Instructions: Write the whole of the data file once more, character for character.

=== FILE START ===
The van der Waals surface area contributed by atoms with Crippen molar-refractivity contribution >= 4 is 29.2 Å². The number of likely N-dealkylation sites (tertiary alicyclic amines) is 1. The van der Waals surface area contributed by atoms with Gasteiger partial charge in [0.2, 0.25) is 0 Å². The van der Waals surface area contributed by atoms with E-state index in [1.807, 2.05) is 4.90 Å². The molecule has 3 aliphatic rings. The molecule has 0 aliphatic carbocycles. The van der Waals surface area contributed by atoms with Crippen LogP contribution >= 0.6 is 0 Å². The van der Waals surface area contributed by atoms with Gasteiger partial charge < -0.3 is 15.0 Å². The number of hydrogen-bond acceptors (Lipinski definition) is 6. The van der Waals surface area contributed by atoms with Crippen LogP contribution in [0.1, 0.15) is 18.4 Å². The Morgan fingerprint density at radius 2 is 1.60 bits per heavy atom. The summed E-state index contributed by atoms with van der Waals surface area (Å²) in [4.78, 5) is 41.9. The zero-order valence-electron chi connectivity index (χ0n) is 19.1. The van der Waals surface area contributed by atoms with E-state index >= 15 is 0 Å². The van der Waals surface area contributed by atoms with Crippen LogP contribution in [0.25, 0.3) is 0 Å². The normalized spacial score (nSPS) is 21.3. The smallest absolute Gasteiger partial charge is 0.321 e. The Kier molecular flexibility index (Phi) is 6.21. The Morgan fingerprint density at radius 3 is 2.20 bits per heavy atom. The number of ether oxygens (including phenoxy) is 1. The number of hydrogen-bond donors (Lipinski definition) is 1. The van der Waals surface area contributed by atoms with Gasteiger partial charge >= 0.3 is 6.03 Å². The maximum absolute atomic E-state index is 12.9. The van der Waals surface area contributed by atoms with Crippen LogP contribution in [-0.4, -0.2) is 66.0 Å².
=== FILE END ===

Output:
The van der Waals surface area contributed by atoms with Crippen molar-refractivity contribution >= 4 is 29.2 Å². The number of likely N-dealkylation sites (tertiary alicyclic amines) is 1. The van der Waals surface area contributed by atoms with Gasteiger partial charge in [0.2, 0.25) is 0 Å². The van der Waals surface area contributed by atoms with E-state index in [1.807, 2.05) is 4.90 Å². The molecule has 3 aliphatic rings. The molecule has 0 aliphatic carbocycles. The van der Waals surface area contributed by atoms with Crippen LogP contribution >= 0.6 is 0 Å². The van der Waals surface area contributed by atoms with Gasteiger partial charge < -0.3 is 15.0 Å². The number of hydrogen-bond acceptors (Lipinski definition) is 6. The van der Waals surface area contributed by atoms with Crippen LogP contribution in [0.1, 0.15) is 18.4 Å². The Morgan fingerprint density at radius 2 is 1.60 bits per heavy atom. The summed E-state index contributed by atoms with van der Waals surface area (Å²) in [4.78, 5) is 41.9. The zero-order valence-electron chi connectivity index (χ0n) is 19.1. The van der Waals surface area contributed by atoms with E-state index >= 15 is 0 Å². The van der Waals surface area contributed by atoms with Crippen LogP contribution in [0.25, 0.3) is 0 Å². The normalized spacial score (nSPS) is 21.3. The smallest absolute Gasteiger partial charge is 0.321 e. The Kier molecular flexibility index (Phi) is 6.21. The Morgan fingerprint density at radius 3 is 2.20 bits per heavy atom. The number of ether oxygens (including phenoxy) is 1. The number of hydrogen-bond donors (Lipinski definition) is 1. The van der Waals surface area contributed by atoms with Gasteiger partial charge >= 0.3 is 6.03 Å². The maximum absolute atomic E-state index is 12.9. The van der Waals surface area contributed by atoms with Crippen LogP contribution in [-0.4, -0.2) is 66.0 Å².